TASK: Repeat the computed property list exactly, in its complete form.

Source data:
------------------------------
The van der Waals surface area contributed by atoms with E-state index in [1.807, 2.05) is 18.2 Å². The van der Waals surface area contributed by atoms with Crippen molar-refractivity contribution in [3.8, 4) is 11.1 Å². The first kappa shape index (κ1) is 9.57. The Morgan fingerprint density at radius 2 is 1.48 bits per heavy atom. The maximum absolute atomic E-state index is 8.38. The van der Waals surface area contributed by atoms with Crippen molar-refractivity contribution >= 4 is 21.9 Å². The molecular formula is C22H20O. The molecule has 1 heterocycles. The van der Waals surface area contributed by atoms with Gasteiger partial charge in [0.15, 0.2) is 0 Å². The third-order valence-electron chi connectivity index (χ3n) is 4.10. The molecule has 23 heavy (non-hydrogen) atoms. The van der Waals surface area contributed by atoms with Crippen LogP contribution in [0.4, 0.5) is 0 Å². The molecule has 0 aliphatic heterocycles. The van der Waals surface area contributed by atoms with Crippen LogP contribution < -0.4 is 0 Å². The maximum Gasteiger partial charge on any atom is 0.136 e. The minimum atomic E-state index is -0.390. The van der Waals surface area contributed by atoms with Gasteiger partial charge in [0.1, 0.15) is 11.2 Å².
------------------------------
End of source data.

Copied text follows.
The van der Waals surface area contributed by atoms with E-state index in [1.807, 2.05) is 18.2 Å². The van der Waals surface area contributed by atoms with Crippen molar-refractivity contribution in [3.8, 4) is 11.1 Å². The first kappa shape index (κ1) is 9.57. The Morgan fingerprint density at radius 2 is 1.48 bits per heavy atom. The maximum absolute atomic E-state index is 8.38. The van der Waals surface area contributed by atoms with Crippen molar-refractivity contribution >= 4 is 21.9 Å². The molecular formula is C22H20O. The molecule has 1 heterocycles. The van der Waals surface area contributed by atoms with Gasteiger partial charge in [0.15, 0.2) is 0 Å². The third-order valence-electron chi connectivity index (χ3n) is 4.10. The molecule has 23 heavy (non-hydrogen) atoms. The van der Waals surface area contributed by atoms with Crippen LogP contribution in [0.4, 0.5) is 0 Å². The molecule has 0 aliphatic heterocycles. The van der Waals surface area contributed by atoms with Crippen LogP contribution < -0.4 is 0 Å². The maximum Gasteiger partial charge on any atom is 0.136 e. The minimum atomic E-state index is -0.390. The van der Waals surface area contributed by atoms with Gasteiger partial charge in [0.1, 0.15) is 11.2 Å².